Students participate in the Herstory program at Wyandanch High School on Tuesday. Credit: John Paraskevas

In a soft voice, Lorica Michel, 15, read to classmates at Wyandanch Memorial High School her account of the day she heard that her father had died.

The news came in a phone call in 2014 to her mother, Marie Laurette Eliacin, in Haiti. Her father, who was in the United States and had plans to bring the rest of the family there, had died of blood cancer. Upon hearing that, Michel's two older siblings burst into tears.

“I was still standing there. I wanted to cry, too. So I did,” Michel, who was 6 at the time, read. “… After the funeral of my father, we cried some more.”

Her narrative didn’t end there. In December 2014, her family arrived in New York. The move "was something I thought would happen overnight. But it didn’t. It took months, months, and many more," she wrote. 


  • Herstory, a Centereach-based writing program, launched “The Elephant in the Room” project at Wyandanch Memorial High School more than a year ago, including multiple workshops.
  • Since December, students in eight English and Spanish classes have participated in a 10-week workshop where they wrote first-person narratives.
  • The format provides a safe space for students to address the invisible forces that affect their learning and well-being, a process the school principal called therapeutic.

On Tuesday, Michel shared her story with a circle of four classmates, the school psychologist and two facilitators of Herstory, a program that helps participants write first-person narratives that serve as a means to heal, and as its founder, Erika Duncan, put it, "to change hearts, minds and policies." 

Lorica Michel shares her story during a "Herstory" presentation at Wyandanch...

Lorica Michel shares her story during a "Herstory" presentation at Wyandanch Memorial High School on Tuesday.  Credit: Newsday/Alejandra Villa Loarca

Herstory, based in Centereach, was created by Duncan, a Sag Harbor novelist. Since its founding in 1996, its projects have featured voices that often have gone unheard: immigrant youth who crossed the border on their own; incarcerated women; and survivors of violence. Stories have been written and read among circles within the walls of jails, libraries, schools and community centers across Long Island.

Despite its name, it grew to include men and boys and has partnerships in several other school districts, including Westbury, Hempstead and Uniondale, according to Duncan.

'Elephant in the room'

In Wyandanch, Tuesday marked the last of 10 workshop sessions that began in December and were held in English and Spanish classes. The project began more than a year ago and is called “The Elephant in the Room,” referring to the invisible forces weighing on students that affect their learning and overall well-being. 

“It’s all kinds of elephants. It's the kids' experience, what they're going through, what those burdens are, what the trauma is,” said Paul Sibblies, the high school principal. “When they have these kinds of thoughts and challenges, it impacts learning and it impacts self-esteem.”

The format provides a safe space for students to address the "elephants in the room” through memoir-style writing, which Sibblies said can be therapeutic.

“There is apprehension about discussing or talking about it,” he said. “To alleviate that, we allow students to write, and when they write, everything comes out.”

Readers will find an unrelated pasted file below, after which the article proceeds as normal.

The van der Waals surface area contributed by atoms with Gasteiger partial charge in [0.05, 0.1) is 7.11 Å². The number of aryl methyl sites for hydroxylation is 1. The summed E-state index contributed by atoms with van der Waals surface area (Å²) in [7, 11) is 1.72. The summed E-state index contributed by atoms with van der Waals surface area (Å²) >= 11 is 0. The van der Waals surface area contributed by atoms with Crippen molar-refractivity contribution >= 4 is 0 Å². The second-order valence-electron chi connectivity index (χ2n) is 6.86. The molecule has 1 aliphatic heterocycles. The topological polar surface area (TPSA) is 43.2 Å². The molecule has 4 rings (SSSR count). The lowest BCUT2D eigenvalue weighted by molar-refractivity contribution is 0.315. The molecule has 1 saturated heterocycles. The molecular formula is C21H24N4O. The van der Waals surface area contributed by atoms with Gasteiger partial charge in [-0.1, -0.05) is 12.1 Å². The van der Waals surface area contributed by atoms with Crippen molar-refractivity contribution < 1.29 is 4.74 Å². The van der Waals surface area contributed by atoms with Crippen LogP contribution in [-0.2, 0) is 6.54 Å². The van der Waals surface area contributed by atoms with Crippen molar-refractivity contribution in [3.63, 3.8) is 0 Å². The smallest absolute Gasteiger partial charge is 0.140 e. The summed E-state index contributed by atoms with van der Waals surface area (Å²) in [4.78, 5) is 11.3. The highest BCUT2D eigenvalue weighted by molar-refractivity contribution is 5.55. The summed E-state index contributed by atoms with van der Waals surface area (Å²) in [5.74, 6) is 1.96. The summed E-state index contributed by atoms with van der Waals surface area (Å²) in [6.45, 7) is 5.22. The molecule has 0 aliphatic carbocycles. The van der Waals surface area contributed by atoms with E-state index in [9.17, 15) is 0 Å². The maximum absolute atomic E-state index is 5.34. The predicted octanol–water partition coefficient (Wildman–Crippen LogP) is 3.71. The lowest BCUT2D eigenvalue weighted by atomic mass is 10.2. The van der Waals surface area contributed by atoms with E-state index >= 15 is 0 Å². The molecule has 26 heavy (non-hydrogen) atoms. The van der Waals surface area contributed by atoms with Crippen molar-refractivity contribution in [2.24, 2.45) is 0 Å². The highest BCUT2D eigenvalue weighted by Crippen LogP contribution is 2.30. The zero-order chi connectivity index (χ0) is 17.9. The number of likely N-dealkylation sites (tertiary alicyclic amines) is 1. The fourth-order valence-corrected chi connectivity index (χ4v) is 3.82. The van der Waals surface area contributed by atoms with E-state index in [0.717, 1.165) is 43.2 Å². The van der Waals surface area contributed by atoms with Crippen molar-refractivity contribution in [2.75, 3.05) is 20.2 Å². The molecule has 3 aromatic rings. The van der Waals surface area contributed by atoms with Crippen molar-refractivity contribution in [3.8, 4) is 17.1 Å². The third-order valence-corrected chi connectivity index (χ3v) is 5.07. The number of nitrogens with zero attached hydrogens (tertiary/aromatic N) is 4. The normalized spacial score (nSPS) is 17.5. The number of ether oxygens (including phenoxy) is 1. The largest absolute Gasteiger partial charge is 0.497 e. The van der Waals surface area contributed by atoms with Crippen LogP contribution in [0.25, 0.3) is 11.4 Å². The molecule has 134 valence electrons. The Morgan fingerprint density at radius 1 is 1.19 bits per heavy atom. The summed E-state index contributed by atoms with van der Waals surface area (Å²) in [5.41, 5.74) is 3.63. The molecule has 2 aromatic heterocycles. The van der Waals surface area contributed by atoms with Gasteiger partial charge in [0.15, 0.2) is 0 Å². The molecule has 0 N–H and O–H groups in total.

Facilitator Barbara Levin leads a conversation during a Herstory session at...

Facilitator Barbara Levin leads a conversation during a Herstory session at Wyandanch Memorial High School on Tuesday. Credit: Newsday/Alejandra Villa Loarca

For John Villalta, a ninth-grader, the elephant in his room is race.

Villalta, who turned 16 last month, contemplated the birthday that allows him to apply for a learner’s permit and what driving meant to him as someone of Salvadoran heritage.

“One thing that will be rough is driving, not only because it's hard to drive but because I have to be cautious in the streets,” he read what he wrote in class. “I'm a Hispanic kid so I [could] be treated differently.”

Barbara Levin, a trained Herstory facilitator, applauded Villalta for moving forward.

“We can't let it stop us,” Levin said. “That's what came through in the piece, that you're not letting anything stop you, that you recognize the pitfalls, but you keep moving on.”

Strength amid loss

Michel, in her writing, detailed the loss of her father but also the strength she saw in her mother.

Daphney Pierre, the school psychologist whose parents also emigrated from Haiti, told Michel she heard resilience and family unity in her story.

“Writing this piece: How did it make you feel?” she asked.

“It actually made me feel good. It was as if I was going back in time,” Michel answered. “I was just writing and it’s like replaying a video.”

Levin chimed in.

“The main thing for me is her giving people an opportunity to see who she is,” she said. “It changes your perspective about people when you get to find out a little bit about who people are.”

Lauren Alfaro, another ninth-grader, had some classes with Michel, but the two girls didn’t know each other well. Hearing Michel’s story shed insight on how she saw her classmate.

“It shows a lot of your character,” said Alfaro, 14.

Pattianne Reilly, the other Herstory facilitator, said she was struck by Michel’s ending. “The love of your mom kept coming through for me,” she told her.

In her narrative, Michel wrote that her mother held her hands, enabling her to get her to where she is now.

“One day she won’t need to hold my hands,” Michel wrote. “I will hold hers.”

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